Capsules is a very easy game to play and a very difficult one to master. Making it through the levels requires a mixture of speed, patience, a steady hand, and luck. Sometimes you can carefully map out your path then fling the cursor across the screen to the goal. Sometimes all you can do is sit, wait and watch. And some levels you'll have to try dozens of times before you get it right. All part of the learning process. Keep in mind that the faster you are the higher your score will be!

Play through the game's official levels first by clicking the green arrow just above the game screen. After you get the hang of the physics, register at Pepere.org and you can create your own levels with the editor. Levels can be saved or shared through custom URLs, and a favorites system pushes the best to the top of the list.

Analysis: I always enjoy JP's games if for nothing more than their presentation. Capsules has a very clean, smooth look to it, almost like I'm playing the game on a computer... in the future! As usual the idea is simple but implemented with finesse. I really like the "mouse out" feature that ends the level if you move the cursor outside of the game screen. I go a little crazy with the mouse, sometimes...

My one bone to pick with the official levels is that they get a bit too hard too quickly. Yes, it's a good way to learn the game's mechanics, but it might scare off some of the more casual players on the web. Stick with it and learn the ropes, though. You won't be disappointed.

The editor and game engine for Capsules was developed with Flash 8, while a combination of Javascript and AJAX forms the level management section. It's a simple, challenging, stylish and addictive game that will only get better as the community grows.

Play Capsules

For more Pepere.org goodness, check out a few of our favorite games from the site: Ringmania, Ringmania 2, and Soccer Challenge.


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Link Dump Fridays

Harukio

A plate of gaming
Waits for your select tasting
Is it sweet or sour?

The best of the best
Will be treated to review
And the rest will rest



  • Loa and the Island Quest - Play as Loa as she goes back in time and explores an island and more in her quest to save the...universe?
  • Silversphere - Wait! No, come back! This isn't marble madness! Push crates and avoid danger to solve tricky puzzles. I like to think of it as if I'm some shiny robot dockworker on a crate pushing, puzzle solving rampage.
  • Wakerider - One of the winning entries from the DonationCoder Accessibility Game Coding Contest. DonationCoder challenged programmers to design accessible games that were either 1-switch (i.e. use only one key) or sound centric (no visuals necessary). In Wakerider, deftly pilot the boat around the course while making sure your wakeboarder in tow doesn't lose her balance.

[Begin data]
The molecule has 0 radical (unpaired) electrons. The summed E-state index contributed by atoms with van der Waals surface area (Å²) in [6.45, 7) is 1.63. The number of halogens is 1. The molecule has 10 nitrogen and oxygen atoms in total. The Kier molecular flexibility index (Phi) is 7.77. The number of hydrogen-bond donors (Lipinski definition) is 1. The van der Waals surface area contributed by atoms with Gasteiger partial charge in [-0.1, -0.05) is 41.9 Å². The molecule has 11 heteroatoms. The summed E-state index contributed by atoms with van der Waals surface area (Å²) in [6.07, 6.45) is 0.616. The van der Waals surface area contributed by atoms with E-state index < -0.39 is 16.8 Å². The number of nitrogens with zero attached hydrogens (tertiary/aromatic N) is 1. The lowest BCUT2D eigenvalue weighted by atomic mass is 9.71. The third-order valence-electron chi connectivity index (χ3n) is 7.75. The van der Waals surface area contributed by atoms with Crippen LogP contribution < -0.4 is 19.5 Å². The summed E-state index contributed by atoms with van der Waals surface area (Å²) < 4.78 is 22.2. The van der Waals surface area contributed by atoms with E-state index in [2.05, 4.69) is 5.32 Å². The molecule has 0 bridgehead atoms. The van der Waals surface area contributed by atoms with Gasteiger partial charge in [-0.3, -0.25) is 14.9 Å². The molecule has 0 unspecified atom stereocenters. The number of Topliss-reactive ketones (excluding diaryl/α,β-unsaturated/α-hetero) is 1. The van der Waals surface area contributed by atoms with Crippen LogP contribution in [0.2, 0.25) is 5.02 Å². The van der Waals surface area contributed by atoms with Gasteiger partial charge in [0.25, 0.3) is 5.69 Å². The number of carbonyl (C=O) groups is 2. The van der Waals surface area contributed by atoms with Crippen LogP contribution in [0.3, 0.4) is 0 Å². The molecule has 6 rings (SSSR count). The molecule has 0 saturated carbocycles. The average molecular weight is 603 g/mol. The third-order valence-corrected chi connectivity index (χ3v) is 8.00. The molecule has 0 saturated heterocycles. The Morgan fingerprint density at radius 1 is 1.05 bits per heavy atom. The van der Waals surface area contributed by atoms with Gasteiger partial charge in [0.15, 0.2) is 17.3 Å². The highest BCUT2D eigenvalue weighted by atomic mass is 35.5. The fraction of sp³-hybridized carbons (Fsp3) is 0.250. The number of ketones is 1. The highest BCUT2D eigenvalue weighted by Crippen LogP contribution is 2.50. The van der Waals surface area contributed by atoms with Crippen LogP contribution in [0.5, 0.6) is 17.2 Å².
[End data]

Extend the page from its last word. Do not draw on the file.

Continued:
• Pandemic - Flash simulation game with eery similarity to DEFCON. Although, in this case you play a virus threatening to brighten the lives of little children, or wipe out the human race...one or the other, I can't remember. Say, you look a little pale....
  • Islander Boys - What the game lacks in gameplay depth, it makes up for in pure production value and fun. Fun music, a singing chorus, coconuts, GIANT ENEMY CRABS, and well...some island flavor, make for an entertaining boat trip.
  • Save the Sheriff - Suffering from Snowdriftland withdrawal? This Mario inspired platformer puts you in the shoes of a heroic pig off to save the Sheriff. Rejoice in the pixilated goodness of the west!

(7 votes) *Average rating will show after 20 votes
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eater.gifJohnBEater of Worlds is a stylish side scrolling action game with a fun little twist: you're a blob that absorbs everything it comes in contact with. From fish to seaweed, cats, trees, humans and trucks, the world is your buffet and you're ready to eat. Gather as many objects as you can across the game's three levels and see if you can secure a space on the high score board.

This game will inevitably be compared to Katamari Damacy, so I'll get that out of the way right from the start. Yes, you do pick up objects and grow in size, but the similarities end there. Eater of Worlds is much more action-oriented and requires you to avoid obstacles and dash around the screen to grab everything you possibly can. Use the arrow keys to move left/right and nearer/farther from the screen. Tap the space bar to jump over the crazy spine-covered bad guys. Hitting one of these causes you to lose a handful of objects, so time your jumps carefully.

Each item you pick up is shown inside the blob, which if you think about it is kind of gross. Solution: don't think about it, just roll over stuff and be happy. After completing the three levels and submitting your score you get a custom URL to share with the world. Use it to challenge people to beat your high score.

The author of Eater of Worlds, Martin, was previously featured here for his series of rapid game prototypes written in Flash over the course of several weeks. Check out a few of our favorites from Prototyprally.

Analysis: I really enjoyed the pseudo-3D visual style of Eater of Worlds, though it does make it more difficult to orient yourself in the environment. Sometimes I swear I grabbed an item only to watch as it scrolled off the screen without me. Hit detection makes leaping over some of the spine enemies a bit difficult as well, but it's nothing you don't learn to compensate for.